I'm not always the healthiest eater. But sometimes the easiest things to make aren't the best for you.
When I don't know what to make, I turn to my iPhone.
Delivery startups like Postmates, Grubhub, and Seamless promise to bring nearly anything I can think of to my door.
It's as problematic as it is helpful: I usually order pizza, or BBQ, or something equally unhealthy.
That's why I was excited to try out Sprig, a food startup that makes and delivers healthy, nutritious meals.
One of its executive chefs, Nate Keller, used to used to work at Google.
Sprig offers lunch and dinner in San Francisco and dinner in Palo Alto.
What sets the company apart is that all the food is made in-house; Sprig isn't hawking another restaurant's food.
When I opened up Sprig's app the other day I was greeted with three dinner choices: a grilled chicken fajita bowl, carnitas and roasted sweet potatoes, or a vegetarian burrito. I chose the fajita bowl.
Each meal comes with a neat description and an ingredient list. I don't have many food allergies but I do appreciate knowing exactly what goes into my meals, especially if I felt like trying to recreate them.
My chicken fajita bowl promised "Petaluma Farms chicken thighs shredded in a tomato-chili sauce" with cilantro rice, sauteed onions and bell peppers.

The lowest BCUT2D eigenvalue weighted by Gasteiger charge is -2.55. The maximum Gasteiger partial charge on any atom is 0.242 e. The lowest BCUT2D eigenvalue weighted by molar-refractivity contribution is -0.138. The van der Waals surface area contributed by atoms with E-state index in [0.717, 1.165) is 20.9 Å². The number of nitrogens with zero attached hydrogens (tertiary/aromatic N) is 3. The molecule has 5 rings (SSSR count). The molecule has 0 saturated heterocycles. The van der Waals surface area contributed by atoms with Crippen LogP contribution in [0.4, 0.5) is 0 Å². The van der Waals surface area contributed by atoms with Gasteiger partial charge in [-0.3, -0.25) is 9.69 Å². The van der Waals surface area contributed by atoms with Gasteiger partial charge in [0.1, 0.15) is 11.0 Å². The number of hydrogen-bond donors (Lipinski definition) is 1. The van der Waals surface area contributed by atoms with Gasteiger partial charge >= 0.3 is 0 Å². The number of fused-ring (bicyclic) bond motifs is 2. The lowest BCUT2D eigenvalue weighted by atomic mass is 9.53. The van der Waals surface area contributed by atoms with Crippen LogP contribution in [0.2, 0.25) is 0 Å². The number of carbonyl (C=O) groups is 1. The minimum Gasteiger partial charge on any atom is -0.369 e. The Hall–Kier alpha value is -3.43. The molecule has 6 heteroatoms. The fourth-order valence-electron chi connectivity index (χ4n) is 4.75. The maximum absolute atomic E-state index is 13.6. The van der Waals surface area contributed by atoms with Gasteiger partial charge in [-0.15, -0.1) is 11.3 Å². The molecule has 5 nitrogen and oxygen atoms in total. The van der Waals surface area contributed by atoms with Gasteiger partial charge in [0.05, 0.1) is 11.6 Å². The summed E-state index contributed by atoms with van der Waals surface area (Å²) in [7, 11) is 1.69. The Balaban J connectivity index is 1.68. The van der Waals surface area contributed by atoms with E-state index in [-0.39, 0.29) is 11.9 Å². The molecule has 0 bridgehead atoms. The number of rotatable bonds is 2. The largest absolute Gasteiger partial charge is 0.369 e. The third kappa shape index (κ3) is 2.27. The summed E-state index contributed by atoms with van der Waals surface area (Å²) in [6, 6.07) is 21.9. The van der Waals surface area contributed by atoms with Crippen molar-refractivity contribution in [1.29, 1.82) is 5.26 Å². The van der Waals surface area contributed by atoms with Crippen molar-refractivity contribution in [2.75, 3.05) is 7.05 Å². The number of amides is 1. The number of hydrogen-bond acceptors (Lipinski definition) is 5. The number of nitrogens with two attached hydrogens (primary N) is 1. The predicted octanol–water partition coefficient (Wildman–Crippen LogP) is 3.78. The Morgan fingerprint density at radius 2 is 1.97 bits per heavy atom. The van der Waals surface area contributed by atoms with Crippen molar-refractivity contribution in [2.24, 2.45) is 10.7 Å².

Even a relatively straightforward dish like this one would be an uphill battle in my kitchen.
After entering my payment information (Sprig doesn't take Apple Pay, but that could change one day), ordering only took a few taps. Sprig's app lets you track your delivery from start to finish.
My fajita bowl arrived in a surprisingly quick 20 minutes, complete with a compostable box and a card outlining "the Sprig promise" of nutritionally-balanced, better-tasting and environmentally-conscious food. I opened the box and was surprised by how similar my meal looked to what Sprig's app had offered.
The fajita bowl wasn't piping hot by the time it got to me but what it lacked in degrees it made up for in flavor.
I enjoyed it so much because it tasted great and I knew I wouldn't regret it later. The peppers were spicy, and the chicken was tender. Even the rice had an enjoyable flavor to it.
You might think a startup making high-quality food would have equally high prices, but that's pleasantly not the case. My whole meal, including delivery and tip, was $14.95. I could've easily spent more than that at a restaurant or with one of Sprig's less nutritious competitors.
I can't afford to use it every day, but Sprig has given me a reliable way to avoid the same old junk food in case I feel like ordering in. It's made me question the nutritional value of everything I eat. And that's a service I'd gladly pay for.
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SEE ALSO: Google's Former Executive Chef Is Creating 'The Easiest Way To Eat Well In The World' With A 3-Tap Food Delivery App, Sprig